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ERISA Watch – Against the Tide:  Court Rules ERISA Preempts Cal Ins. Code 10110.6 as It Applies to a Self-Funded Disability Plan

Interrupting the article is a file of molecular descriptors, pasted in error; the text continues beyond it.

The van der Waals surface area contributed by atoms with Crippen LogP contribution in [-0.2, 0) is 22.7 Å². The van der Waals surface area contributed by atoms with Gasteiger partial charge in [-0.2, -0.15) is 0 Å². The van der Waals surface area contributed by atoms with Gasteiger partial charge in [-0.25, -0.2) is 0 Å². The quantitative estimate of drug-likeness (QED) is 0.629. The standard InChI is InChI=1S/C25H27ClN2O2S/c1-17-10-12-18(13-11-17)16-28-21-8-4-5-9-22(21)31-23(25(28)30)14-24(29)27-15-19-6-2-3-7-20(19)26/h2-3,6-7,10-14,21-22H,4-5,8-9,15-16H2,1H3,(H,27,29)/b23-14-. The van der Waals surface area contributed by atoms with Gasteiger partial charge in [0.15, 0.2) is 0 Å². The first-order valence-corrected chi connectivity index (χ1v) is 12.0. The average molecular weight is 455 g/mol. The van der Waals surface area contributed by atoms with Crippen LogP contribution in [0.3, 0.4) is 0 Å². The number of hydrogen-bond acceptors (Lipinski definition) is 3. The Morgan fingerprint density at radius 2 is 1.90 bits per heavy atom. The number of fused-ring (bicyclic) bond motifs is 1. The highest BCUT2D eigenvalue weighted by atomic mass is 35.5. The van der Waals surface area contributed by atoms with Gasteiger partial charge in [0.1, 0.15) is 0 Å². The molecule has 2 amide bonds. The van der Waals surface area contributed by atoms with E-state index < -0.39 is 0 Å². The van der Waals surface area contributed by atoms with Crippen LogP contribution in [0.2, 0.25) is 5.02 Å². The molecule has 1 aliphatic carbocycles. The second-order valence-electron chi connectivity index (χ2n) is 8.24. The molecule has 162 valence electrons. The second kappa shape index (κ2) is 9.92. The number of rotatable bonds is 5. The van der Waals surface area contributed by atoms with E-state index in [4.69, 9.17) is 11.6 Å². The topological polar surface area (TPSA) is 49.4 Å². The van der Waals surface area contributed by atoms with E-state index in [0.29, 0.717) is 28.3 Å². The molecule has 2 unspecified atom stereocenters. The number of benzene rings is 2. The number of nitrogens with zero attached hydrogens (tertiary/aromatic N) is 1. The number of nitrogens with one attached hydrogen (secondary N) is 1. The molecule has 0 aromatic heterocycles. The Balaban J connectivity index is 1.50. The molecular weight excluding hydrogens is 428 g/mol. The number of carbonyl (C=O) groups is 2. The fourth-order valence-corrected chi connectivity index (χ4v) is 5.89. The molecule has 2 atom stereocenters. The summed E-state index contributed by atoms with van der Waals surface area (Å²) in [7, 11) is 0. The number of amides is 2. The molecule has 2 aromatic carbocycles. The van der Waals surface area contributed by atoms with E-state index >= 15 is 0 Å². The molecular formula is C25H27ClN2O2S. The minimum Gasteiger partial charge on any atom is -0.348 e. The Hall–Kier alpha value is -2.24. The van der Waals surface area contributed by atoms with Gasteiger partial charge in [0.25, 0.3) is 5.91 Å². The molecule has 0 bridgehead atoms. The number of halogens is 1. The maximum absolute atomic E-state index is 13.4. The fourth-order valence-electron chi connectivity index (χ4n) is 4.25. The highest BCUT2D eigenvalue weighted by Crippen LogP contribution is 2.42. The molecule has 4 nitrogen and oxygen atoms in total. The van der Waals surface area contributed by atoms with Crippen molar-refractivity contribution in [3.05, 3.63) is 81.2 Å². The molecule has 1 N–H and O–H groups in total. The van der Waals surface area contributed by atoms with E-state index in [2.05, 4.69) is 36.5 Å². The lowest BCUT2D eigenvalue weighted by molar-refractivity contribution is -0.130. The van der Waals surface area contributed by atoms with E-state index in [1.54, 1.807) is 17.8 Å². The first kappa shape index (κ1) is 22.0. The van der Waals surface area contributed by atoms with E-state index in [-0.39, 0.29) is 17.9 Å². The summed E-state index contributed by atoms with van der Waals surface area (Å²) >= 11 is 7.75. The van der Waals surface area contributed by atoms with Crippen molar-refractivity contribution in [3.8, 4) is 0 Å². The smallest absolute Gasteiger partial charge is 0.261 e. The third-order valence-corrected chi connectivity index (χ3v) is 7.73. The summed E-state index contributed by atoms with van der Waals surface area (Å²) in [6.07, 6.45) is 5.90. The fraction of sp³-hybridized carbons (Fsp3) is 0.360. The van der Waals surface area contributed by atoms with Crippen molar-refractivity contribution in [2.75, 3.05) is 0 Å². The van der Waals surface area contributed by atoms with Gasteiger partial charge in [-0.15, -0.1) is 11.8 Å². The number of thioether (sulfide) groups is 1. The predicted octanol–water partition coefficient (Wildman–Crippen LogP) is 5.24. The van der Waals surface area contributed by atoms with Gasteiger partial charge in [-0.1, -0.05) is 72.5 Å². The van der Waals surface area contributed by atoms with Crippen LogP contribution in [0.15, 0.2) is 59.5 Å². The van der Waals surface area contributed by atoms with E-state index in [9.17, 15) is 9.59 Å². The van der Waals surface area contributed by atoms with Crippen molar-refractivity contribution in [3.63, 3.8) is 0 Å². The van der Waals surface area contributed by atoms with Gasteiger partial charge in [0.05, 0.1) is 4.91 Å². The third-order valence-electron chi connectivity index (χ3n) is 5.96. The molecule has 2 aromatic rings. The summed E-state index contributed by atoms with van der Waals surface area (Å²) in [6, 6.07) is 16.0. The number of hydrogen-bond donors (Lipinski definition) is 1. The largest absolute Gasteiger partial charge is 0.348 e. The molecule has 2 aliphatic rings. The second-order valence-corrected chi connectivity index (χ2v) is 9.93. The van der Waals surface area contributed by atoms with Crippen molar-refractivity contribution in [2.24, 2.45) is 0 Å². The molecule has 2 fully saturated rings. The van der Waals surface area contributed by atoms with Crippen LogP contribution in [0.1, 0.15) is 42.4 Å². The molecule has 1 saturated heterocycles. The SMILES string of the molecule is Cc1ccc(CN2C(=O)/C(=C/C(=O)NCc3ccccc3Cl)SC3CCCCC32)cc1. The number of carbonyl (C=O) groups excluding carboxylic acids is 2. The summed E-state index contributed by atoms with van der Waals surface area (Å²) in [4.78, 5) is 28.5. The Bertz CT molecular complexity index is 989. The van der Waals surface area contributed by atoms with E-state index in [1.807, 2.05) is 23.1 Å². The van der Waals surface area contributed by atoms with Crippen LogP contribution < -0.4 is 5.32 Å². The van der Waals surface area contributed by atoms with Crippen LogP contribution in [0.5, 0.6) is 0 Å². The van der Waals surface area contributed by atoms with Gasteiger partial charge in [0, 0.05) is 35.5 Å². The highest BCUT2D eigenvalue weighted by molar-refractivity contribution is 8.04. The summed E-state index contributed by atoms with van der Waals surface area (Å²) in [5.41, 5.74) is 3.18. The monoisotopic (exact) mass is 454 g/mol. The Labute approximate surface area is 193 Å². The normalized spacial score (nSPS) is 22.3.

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The California ban on discretion makes the headline again.  In Martin v. Aetna Life Ins. Co., No. CV 15-7355-RSWL-FFMX, 2016 WL 6997484 (C.D. Cal. Nov. 30, 2016), Judge Ronald Lew of the Central District of California parted ways with his colleagues on the bench by holding that ERISA preempts California Insurance Code section 10110.6 because section 10110.6 regulates FedEx’s self-funded plan.  Judge Lew noted that two decisions from C.D. Cal. go the other way:  Thomas v. Aetna Life Ins. Co., 2:15-cv-01112-JAM-KJN, 2016 WL 4368110 (E.D. Cal. Aug. 15, 2016 (rejecting argument that the Deemer Clause prevents courts from applying section 10110.6 to self-funded plans) and Williby v. Aetna Life Ins. Co., 2:14-cv-04203 CBM(MRWx), 2015 WL 5145499 (C.D. Cal. Aug. 31, 2015) (finding that section 10110.6 applies to self-funded plans because by its plain language it applies to any insurance policy, contract, certificate or agreement, and an ERISA plan is a contract).  The court noted that the Ninth Circuit has yet to decide this issue, and despite Thomas and Williby, the court declined to deviate from FMC Corp v. Holliday, 498 U.S. 52 (1990), which held that that the Deemer Clause exempts self-funded ERISA plans from state laws that regulate insurance under the Saving Clause.  Relying on Holliday, the court held that because ERISA preempts section 10110.6 under the Deemer Clause, section 10110.6 does not void the discretionary clause in the self-funded ERISA plan.  If you’re on the left side of the v. (except in reimbursement/subrogation lawsuits), the opinion only gets worse from there.  The court goes on to justify Aetna’s decision to discount Plaintiff’s subjective complaints of pain simply because there were no remarkable “objective” findings.  Plaintiff claimed disability based on wrist and thumb pain but the court noted normal nerve conduction tests, no swelling, normal range of motion, normal strength, and normal sensation.  Read it and weep, folks.  Hope to report better news next time!